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Something to Twist and Shout About : Pop music: Beatles' album sells more than 855,000 copies its first week--the third highest ever--and initial figures are believed to be a revenue record.

November 30, 1995|JERRY CROWE and ROBERT HILBURN | TIMES STAFF WRITERS

The Beatles and Garth Brooks made last week one to remember, both for the EMI-Capitol Music Group of North America and the music industry as a whole.

SoundScan reported Wednesday that "The Beatles Anthology 1" on EMI's Capitol label sold more than 855,000 copies in its first week in the stores, the third-highest debut week of any album since SoundScan began monitoring sales in 1991.

Only Pearl Jam's "Vs.," which sold 950,000 copies in 1993, and its follow-up "Vitalogy," which sold 877,000 copies last year, registered higher opening-week totals.

But the Pearl Jam albums were both single-disc collections, while "Anthology" is a higher priced, two-disc package. At a conservatively estimated average sale price of $24, the album generated an estimated $20.5 million in retail volume, which is believed to be the most revenue ever by an album in its first week.

The previous 1995 high for a two-disc album was the 391,000 sales of Michael Jackson's "HIStory" last summer.

In addition, Brooks' "Fresh Horses" on EMI's Capitol Nashville label sold 480,000 copies last week, the highest first-week total for a single-disc album since last December, when Brooks' "The Hits" sold 520,000 during its first week in release.

The Beatles and Brooks albums helped push last week's total album sales to 16.6 million, up 12% over what were considered robust sales figures for the same week in 1994. Thanksgiving week sales are widely viewed in the industry as a bellwether for the holiday sales period.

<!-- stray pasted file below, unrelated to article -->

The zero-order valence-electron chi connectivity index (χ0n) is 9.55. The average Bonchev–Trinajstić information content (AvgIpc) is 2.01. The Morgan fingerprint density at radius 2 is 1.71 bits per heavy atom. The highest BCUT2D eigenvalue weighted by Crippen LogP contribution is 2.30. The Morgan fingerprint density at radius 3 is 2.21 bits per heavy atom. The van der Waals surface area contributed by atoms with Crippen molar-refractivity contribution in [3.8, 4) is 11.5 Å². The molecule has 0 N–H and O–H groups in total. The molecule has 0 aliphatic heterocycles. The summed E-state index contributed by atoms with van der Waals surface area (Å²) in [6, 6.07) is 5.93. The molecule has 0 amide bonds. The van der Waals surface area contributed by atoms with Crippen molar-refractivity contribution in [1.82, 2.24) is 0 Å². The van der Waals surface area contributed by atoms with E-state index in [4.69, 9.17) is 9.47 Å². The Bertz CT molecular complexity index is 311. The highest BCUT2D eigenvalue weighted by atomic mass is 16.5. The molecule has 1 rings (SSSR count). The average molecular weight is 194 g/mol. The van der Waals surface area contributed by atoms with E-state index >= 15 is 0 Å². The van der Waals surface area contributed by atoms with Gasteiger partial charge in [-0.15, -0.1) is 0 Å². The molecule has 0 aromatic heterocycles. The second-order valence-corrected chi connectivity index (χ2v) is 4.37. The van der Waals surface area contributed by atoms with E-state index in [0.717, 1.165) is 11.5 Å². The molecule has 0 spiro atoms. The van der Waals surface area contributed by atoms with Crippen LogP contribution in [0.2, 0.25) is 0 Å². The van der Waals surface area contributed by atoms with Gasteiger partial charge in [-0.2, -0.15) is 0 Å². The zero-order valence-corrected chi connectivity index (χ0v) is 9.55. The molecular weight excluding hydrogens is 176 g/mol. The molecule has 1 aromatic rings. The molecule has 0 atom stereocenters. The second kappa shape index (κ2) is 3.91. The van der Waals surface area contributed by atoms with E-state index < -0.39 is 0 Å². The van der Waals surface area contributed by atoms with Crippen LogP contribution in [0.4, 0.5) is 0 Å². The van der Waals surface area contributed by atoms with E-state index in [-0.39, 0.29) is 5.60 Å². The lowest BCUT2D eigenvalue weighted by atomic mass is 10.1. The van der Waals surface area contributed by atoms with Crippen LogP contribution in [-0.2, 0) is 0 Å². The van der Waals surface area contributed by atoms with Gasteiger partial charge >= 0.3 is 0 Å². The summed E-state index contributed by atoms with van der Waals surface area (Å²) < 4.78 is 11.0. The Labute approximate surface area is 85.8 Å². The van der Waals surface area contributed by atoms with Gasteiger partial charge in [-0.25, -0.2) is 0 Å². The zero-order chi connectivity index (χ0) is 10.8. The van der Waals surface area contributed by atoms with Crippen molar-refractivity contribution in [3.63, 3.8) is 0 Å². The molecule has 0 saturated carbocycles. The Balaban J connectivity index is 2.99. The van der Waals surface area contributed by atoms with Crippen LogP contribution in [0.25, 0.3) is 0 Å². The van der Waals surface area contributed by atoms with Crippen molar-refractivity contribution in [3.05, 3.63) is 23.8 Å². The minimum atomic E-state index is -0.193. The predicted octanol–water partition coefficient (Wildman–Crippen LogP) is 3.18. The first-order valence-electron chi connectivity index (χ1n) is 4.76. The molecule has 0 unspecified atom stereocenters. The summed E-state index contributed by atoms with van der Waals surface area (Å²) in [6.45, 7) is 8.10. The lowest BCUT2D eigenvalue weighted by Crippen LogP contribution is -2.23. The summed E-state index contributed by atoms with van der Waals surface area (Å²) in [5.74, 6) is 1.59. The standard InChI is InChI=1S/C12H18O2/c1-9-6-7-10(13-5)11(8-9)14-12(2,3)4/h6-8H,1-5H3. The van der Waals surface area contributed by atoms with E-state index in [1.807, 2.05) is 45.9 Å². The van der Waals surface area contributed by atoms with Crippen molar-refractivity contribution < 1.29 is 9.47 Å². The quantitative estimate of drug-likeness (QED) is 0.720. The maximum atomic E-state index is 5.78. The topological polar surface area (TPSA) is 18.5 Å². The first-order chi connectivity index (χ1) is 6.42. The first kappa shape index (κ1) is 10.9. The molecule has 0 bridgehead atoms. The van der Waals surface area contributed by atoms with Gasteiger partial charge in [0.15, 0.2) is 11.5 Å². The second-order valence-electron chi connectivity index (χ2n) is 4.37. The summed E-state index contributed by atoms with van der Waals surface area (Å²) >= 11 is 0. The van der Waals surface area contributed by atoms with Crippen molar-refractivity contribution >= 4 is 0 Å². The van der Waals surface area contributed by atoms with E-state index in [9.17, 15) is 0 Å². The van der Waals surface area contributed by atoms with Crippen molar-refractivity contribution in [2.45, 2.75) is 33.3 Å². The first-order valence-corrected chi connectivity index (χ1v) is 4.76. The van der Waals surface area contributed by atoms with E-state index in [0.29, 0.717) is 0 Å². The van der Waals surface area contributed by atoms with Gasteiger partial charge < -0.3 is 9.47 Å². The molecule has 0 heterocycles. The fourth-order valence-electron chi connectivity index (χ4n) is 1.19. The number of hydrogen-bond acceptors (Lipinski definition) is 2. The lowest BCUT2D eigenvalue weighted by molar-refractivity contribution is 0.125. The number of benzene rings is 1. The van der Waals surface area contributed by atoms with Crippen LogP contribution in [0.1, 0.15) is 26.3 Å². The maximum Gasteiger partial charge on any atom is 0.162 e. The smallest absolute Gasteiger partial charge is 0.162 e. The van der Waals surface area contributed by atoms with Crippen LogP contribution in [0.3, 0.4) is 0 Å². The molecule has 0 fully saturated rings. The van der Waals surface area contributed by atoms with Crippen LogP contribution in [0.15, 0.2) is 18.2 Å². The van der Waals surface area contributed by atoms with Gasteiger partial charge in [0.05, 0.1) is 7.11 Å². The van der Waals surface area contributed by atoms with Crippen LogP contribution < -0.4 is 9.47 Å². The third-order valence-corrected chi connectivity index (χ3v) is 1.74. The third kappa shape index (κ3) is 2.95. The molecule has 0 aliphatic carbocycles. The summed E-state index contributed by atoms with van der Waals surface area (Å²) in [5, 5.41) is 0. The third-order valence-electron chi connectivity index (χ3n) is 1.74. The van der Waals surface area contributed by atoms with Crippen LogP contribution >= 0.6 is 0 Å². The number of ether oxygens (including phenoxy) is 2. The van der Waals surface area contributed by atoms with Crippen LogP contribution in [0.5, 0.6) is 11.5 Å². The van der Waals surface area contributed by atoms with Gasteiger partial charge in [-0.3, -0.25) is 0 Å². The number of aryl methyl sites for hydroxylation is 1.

"It's staggering. . . . Exactly what the record business needed--a blockbuster to drive people into the stores," Gary Gersh, president and CEO of Capitol Records, said of the Beatles' sales spurt.

Though he estimated that "Anthology" sold another 200,000 copies in supermarkets and other outlets, the SoundScan figure is the industry standard because there is no independent system that measures the additional sales.

But SoundScan confirmed that demand for Beatles product, which was primed by ABC-TV's three-night documentary series on the band, resulted in about 250,000 older Beatles albums' being sold last week.

The week's news was good for Brooks too.

"Had this been any other week, the first words out of my mouth today would have been about how big the sales on Garth Brooks were," said Gary Arnold, merchandise manager for the 251-store Best Buy chain.

Charles Koppelman, chairman and CEO of the EMI-Capitol Group, phoned Brooks to congratulate him last week as soon as sales figures began rolling in.

"[Brooks] asked about the Beatles and I said they were doing better, but I told him, 'You've got to remember that there were four of them and there's just one of you,' " Koppelman joked.

Other albums in the top five last week were Mariah Carey's "Daydream" (254,000 copies), Mannheim Steamroller's "Christmas in the Aire" (204,000) and the "Waiting to Exhale" soundtrack (196,000). Bruce Springsteen's "The Ghost of Tom Joad" sold 107,000 copies its first week, earning 11th place on the sales list.

Times staff writer Chuck Philips contributed to this story.

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